It's amusing to recount all that, but the truth is that we came by road, and what a road! The rainy season, after nine years of drought, had broken up the tarmac between Salvador and Juazeiro do Norte. As we left Feira de Santana, a Luiz Gonzaga song spluttered from the radio cassette player, we followed the frevo rhythm easily, the bus took care of that. The driver had only a millimetre to decrease, never mind about the percentage. Skins and smells intermingled.
A policeman, whose revolver had just rubbed against my cheek, remained standing in order to separate me from a family of Gypsies with dishevelled hair, in rags, howling. Witnesses of this intrusion, the Brazilians, contorted by the cry of the gypsy misery, commented under their breath. They felt sorry for those poorer than themselves, though they were, in fact, destitute. The policeman, offended, thought it best to keep me away from a too-violent reality.
The North-East is a perpetual aggression of people born of the cruelty of destiny, children, men and women lost along the way or in the streets. Their only hope is to use their handicap to survive. At Recife, groups of children came to hotel doors. A real 'courtyard of miracles'! It's no longer possible to respond to each one. With heavy hearts, the rich head, anyway, for the daily restaurant. But why are the portions served such good value and so copious? Where do the leftovers go? In the time of the Army, a journalist had started a scandal by writing an article on the Generals' rubbish bin where whole meals were found intact! Begging children often come to share the leftovers.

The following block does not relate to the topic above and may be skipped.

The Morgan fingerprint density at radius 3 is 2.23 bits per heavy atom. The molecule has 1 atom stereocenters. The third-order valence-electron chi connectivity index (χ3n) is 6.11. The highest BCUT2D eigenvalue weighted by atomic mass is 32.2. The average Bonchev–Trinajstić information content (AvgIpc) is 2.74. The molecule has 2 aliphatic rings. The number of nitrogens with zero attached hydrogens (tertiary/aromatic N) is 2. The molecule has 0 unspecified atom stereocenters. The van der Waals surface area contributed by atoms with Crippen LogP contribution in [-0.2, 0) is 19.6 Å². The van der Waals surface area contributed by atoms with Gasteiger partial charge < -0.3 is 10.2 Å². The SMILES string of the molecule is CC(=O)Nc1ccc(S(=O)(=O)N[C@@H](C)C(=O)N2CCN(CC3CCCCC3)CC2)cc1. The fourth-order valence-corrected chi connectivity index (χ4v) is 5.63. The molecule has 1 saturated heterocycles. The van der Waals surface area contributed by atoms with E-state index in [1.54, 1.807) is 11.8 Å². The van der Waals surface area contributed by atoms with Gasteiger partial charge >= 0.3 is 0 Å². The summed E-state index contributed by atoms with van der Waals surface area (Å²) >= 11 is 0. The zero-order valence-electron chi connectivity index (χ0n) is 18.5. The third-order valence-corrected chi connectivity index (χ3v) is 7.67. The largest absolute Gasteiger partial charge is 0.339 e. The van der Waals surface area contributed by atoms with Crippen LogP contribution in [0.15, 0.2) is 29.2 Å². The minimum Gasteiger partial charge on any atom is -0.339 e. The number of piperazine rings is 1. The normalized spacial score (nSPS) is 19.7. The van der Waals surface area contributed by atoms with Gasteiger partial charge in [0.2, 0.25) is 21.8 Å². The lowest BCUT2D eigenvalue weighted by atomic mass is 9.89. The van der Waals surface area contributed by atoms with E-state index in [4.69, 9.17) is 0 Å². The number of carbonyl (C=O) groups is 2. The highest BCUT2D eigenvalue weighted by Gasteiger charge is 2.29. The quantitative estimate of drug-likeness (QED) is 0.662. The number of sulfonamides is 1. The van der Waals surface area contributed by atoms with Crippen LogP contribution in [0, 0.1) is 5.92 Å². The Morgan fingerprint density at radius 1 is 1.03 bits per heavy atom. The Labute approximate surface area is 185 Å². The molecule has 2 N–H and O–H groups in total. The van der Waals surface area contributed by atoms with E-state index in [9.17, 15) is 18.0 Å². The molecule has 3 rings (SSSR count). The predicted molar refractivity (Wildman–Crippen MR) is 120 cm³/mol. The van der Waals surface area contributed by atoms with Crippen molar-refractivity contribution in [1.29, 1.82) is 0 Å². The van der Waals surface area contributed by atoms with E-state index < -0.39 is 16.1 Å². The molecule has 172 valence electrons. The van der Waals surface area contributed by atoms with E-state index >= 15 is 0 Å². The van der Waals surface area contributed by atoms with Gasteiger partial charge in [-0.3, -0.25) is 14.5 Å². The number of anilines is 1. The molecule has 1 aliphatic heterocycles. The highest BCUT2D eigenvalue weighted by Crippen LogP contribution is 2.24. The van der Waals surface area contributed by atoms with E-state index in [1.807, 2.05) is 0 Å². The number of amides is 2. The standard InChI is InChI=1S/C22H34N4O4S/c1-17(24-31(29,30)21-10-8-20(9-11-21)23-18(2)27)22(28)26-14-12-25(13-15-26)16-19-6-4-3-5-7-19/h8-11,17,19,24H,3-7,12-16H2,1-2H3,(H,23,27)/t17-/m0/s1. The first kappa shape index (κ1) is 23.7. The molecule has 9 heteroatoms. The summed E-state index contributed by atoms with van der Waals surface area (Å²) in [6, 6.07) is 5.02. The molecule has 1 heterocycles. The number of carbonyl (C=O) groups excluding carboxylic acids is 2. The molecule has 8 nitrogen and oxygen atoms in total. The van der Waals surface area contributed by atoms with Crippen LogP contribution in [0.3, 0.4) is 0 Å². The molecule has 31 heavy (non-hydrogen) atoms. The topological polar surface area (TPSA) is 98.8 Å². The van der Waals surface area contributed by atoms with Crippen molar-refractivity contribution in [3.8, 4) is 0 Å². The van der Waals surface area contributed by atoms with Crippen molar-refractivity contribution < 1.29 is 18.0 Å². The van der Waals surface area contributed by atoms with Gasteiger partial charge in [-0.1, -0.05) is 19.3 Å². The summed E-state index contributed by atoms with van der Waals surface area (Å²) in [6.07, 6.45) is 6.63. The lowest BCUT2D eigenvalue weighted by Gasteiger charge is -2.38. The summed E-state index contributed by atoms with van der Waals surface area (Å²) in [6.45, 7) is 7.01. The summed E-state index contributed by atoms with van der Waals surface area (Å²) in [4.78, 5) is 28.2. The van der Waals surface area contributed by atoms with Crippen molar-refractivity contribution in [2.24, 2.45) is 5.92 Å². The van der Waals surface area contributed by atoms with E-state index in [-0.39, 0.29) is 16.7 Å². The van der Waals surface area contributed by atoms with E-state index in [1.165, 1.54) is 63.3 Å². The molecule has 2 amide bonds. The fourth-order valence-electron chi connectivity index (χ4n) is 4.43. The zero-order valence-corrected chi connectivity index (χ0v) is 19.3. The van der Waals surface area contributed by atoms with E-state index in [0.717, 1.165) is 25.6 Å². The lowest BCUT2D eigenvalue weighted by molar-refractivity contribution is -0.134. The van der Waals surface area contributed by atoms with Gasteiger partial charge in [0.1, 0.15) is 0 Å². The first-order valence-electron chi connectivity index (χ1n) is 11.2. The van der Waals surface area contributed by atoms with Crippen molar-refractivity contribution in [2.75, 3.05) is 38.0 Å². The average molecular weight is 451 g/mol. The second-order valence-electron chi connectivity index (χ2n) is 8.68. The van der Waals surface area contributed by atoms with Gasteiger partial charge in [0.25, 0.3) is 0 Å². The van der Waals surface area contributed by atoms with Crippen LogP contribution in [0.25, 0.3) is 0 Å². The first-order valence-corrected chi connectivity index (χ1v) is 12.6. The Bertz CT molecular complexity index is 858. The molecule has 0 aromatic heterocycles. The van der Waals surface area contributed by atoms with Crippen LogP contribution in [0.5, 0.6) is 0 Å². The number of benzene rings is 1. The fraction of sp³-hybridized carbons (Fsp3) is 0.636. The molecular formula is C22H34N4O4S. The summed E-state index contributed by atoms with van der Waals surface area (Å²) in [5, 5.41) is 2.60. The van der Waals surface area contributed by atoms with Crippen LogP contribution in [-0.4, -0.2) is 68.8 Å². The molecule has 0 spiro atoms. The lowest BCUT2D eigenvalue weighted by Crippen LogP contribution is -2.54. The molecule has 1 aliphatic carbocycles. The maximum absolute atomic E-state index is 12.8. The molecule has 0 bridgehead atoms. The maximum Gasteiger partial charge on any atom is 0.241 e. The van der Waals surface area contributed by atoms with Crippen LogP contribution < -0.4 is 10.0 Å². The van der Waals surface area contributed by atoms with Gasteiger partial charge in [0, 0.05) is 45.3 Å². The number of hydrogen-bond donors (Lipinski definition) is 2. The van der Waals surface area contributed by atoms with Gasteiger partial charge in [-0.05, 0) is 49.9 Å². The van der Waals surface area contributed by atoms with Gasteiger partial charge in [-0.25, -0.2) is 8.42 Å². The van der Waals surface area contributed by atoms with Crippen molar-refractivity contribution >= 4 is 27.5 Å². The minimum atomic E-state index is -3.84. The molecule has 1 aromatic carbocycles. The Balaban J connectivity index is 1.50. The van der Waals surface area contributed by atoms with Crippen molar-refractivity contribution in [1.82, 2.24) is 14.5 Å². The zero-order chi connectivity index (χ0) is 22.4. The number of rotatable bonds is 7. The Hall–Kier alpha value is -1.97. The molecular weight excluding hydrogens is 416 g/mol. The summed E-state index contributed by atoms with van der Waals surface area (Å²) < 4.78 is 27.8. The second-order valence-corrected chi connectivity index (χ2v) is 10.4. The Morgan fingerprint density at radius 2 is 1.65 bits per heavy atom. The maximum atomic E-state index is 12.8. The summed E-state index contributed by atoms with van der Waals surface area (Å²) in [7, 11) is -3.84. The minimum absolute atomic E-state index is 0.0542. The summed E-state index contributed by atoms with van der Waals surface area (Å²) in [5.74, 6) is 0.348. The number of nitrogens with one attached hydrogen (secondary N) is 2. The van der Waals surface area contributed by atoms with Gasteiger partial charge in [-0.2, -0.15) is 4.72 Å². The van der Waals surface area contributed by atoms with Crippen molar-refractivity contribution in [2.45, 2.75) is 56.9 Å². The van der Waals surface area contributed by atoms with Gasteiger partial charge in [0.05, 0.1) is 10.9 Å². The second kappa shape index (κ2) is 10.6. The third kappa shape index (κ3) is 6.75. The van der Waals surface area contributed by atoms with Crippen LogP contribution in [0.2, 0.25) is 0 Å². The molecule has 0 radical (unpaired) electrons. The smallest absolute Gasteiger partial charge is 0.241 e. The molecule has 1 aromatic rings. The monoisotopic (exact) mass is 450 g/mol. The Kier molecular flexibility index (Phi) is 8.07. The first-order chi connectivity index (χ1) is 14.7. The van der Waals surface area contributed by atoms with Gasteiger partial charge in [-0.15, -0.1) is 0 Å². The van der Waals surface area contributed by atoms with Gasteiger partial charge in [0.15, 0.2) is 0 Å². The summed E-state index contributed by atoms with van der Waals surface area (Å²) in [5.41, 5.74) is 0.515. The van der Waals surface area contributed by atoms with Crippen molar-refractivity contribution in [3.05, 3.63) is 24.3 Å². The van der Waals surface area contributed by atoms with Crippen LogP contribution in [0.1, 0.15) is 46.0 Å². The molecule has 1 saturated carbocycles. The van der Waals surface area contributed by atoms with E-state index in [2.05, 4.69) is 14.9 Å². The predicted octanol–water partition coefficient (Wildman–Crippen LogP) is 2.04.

Do they act under the influence of a leader, of their family, or individually? Do we have the right to ask these questions when we understand full well the force of history, the force of everyday life? Misery is there, one feels incapable of remedying it. The problem is too great: out of 150 million inhabitants, half are under fifteen… Education is certainly the greatest deficiency in Brazil, as it is in the whole of Latin America…

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Lights Over England